Face of the Earth explores the origin of our planet's outer layer, the why-and-how of its mobility. Through the use of well-designed diagrams, the earth's cyclical activity is clearly explained. Some unusual footage on volcanoes gives added punch to an already absorbing subject.
This short documentary studies the geological evolution that has gone on for millions of years in the High Arctic. Following the evidence of glaciers that have advanced and receded, the film also traces life forms that have changed with the climate.
This feature-length documentary offers a glimpse at the unknown world that lies beneath the Arctic ice. Arctic IV follows Dr. Joseph MacInnis, a specialist in underwater medicine, as he probes and explores the polar depths. Filmed at Resolute Bay, Dr. MacInnis and his team must chip through over 2 metres of ice and dive into the frigid, watery depths at the North Pole - all in the name of science.
Kluane National Park is situated in the Yukon area of northern Canada and is a research paradise for glaciologists, geologists and other scientists. Mountaineers come to scale the impressive heights. Animals are free to roam, protected by stringent legislation. This film reveals many facets of this beautiful park, which has been declared a protected zone by UNESCO,
This short documentary offers a look at the life forms on the Queen Elizabeth Islands within the Arctic Circle. Even in this frigid zone of icebergs and glaciers a surprising variety of wildlife and vegetation is seen. Writings from the logbooks of early explorers provide vivid descriptions of scenes as arresting to them in their century as to today's explorer.
In this short documentary from conservationist Bill Mason, he illustrates that although the Great Lakes have had their ups and downs, nothing has been harder to take than what humans have done to them lately. In the film, a lone canoeist lives through the changes of geological history, through Ice Age and flood, only to find himself in the end trapped in a sea of scum.
For almost a century and a half, Her Majesty's Ship Breadalbane lay wrecked and forgotten under the Arctic ice. In the spring of 1983, noted undersea explorer Dr. Joseph MacInnis led a team of twenty men on one of the most difficult, dangerous and unforgettable undersea adventures of the century--to put a diver on board the sunken vessel and recover some artifacts. This film, introduced by H.R.H. Prince Charles, provides a stunning visual account of this historic expedition.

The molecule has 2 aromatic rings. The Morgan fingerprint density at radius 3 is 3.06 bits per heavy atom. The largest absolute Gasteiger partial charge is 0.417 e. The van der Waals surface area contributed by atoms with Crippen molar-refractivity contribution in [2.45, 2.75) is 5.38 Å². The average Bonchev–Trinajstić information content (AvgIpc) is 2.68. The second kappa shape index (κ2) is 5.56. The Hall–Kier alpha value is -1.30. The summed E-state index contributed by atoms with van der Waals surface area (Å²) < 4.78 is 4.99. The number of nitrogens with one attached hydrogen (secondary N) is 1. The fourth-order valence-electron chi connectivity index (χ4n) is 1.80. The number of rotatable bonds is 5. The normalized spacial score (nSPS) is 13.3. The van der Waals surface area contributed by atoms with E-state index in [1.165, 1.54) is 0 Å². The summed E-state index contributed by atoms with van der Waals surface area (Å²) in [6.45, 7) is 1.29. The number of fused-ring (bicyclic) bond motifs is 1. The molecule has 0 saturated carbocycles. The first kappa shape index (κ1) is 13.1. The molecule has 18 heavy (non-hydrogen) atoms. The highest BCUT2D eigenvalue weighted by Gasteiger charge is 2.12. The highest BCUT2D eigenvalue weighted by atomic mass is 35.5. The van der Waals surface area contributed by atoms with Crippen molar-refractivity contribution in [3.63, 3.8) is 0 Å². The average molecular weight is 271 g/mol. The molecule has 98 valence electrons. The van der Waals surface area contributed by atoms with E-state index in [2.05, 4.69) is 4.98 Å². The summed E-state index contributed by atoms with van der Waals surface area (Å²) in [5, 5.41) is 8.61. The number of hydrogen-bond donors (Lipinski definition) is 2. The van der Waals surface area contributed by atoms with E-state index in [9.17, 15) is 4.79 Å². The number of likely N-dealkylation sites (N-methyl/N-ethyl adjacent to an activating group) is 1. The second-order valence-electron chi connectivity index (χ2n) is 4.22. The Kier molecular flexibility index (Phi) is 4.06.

This short documentary recounts a 2000-km expedition undertaken by 7 rangers (both Inuit and non-Native) and a female filmmaker to raise a flag on the northernmost tip of Canadian soil, 412 km from the North Pole. With a mesmerizing soundtrack by Nunavut-born singer Tanya Tagaq and spectacular footage of the Arctic landscape, This Land captures the epic adventure with raw immediacy.
In this feature-length documentary, husband and wife team Karsten Heuer (wildlife biologist) and Leanne Allison (environmentalist) follow a herd of 120,000 caribou on foot across 1500 km of Arctic tundra. In following the herd's migration, the couple hopes to raise awareness of the threats to the caribou's survival. Along the way they brave Arctic weather, icy rivers, hordes of mosquitoes and a very hungry grizzly bear. Dramatic footage and video diaries combine to provide an intimate perspective of an epic expedition.
During the short Arctic summer on Baffin Island, the native Inuit enjoys four months of continuous daylight. But it is no time for relaxation, for provision must be made for the long, cold winter night ahead. In this film Idlouk, an Inuit hunter, tells of his life in this northern land. We watch as he stalks the seal so vital to his existence, and as he and other hunters set out in kayaks to harpoon the white whale and the narwhal. At camp we meet his wife, children and aged parents, each of whom has work to do in the unceasing struggle for survival in this harsh land.
Please note that this is an archival film that makes use of the word “Eskimo,” an outdated and offensive term. While the origin of the word is a matter of some contention, it is no longer used in Canada. The term was formally rejected by the Inuit Circumpolar Council in 1980 and has subsequently not been in use at the NFB for decades. This film is therefore a time-capsule of a bygone era, presented in its original version. The NFB apologizes for the offence caused.
Ages 16 to 17
Geography - Physical Geography/Geology
Face of the Earth illuminates theories about the earth’s origin and internal structures which lead to an understanding of the physical processes that create landforms. This film enhances understanding of the earth’s internal structure and its components, as well as the formations that make up its surface. Tectonic forces of folding, faulting and volcanic activity are shown in animated demonstrations of land formations.